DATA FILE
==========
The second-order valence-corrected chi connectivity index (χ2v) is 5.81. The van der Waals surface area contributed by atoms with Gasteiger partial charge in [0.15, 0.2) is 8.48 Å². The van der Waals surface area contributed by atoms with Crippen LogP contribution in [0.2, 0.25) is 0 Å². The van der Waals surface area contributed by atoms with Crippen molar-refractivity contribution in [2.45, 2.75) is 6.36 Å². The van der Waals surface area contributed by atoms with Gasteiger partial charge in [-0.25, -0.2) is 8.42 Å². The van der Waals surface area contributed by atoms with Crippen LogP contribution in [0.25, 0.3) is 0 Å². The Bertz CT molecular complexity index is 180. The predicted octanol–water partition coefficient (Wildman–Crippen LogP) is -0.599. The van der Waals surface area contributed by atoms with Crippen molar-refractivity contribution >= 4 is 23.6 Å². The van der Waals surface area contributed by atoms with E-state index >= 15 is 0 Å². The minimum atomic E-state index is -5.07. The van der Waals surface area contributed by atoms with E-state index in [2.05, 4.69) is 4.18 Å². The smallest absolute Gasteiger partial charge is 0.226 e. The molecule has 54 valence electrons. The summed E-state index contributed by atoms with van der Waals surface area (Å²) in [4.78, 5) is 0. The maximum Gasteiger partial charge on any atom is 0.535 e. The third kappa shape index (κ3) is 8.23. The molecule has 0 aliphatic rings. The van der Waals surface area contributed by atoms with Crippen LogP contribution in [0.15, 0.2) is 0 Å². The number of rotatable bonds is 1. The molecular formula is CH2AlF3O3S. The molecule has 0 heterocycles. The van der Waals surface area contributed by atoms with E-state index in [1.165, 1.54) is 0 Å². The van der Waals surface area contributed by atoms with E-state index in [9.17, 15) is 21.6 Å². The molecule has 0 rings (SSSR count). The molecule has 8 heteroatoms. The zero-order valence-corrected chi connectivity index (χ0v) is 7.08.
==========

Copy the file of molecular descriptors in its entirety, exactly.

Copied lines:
The second-order valence-corrected chi connectivity index (χ2v) is 5.81. The van der Waals surface area contributed by atoms with Gasteiger partial charge in [0.15, 0.2) is 8.48 Å². The van der Waals surface area contributed by atoms with Crippen LogP contribution in [0.2, 0.25) is 0 Å². The van der Waals surface area contributed by atoms with Crippen molar-refractivity contribution in [2.45, 2.75) is 6.36 Å². The van der Waals surface area contributed by atoms with Gasteiger partial charge in [-0.25, -0.2) is 8.42 Å². The van der Waals surface area contributed by atoms with Crippen LogP contribution in [0.25, 0.3) is 0 Å². The Bertz CT molecular complexity index is 180. The predicted octanol–water partition coefficient (Wildman–Crippen LogP) is -0.599. The van der Waals surface area contributed by atoms with Crippen molar-refractivity contribution >= 4 is 23.6 Å². The van der Waals surface area contributed by atoms with E-state index >= 15 is 0 Å². The minimum atomic E-state index is -5.07. The van der Waals surface area contributed by atoms with E-state index in [2.05, 4.69) is 4.18 Å². The smallest absolute Gasteiger partial charge is 0.226 e. The molecule has 54 valence electrons. The summed E-state index contributed by atoms with van der Waals surface area (Å²) in [4.78, 5) is 0. The maximum Gasteiger partial charge on any atom is 0.535 e. The third kappa shape index (κ3) is 8.23. The molecule has 0 aliphatic rings. The van der Waals surface area contributed by atoms with Crippen LogP contribution in [0.15, 0.2) is 0 Å². The number of rotatable bonds is 1. The molecular formula is CH2AlF3O3S. The molecule has 0 heterocycles. The van der Waals surface area contributed by atoms with E-state index in [1.165, 1.54) is 0 Å². The van der Waals surface area contributed by atoms with E-state index in [9.17, 15) is 21.6 Å². The molecule has 0 rings (SSSR count). The molecule has 8 heteroatoms. The zero-order valence-corrected chi connectivity index (χ0v) is 7.08.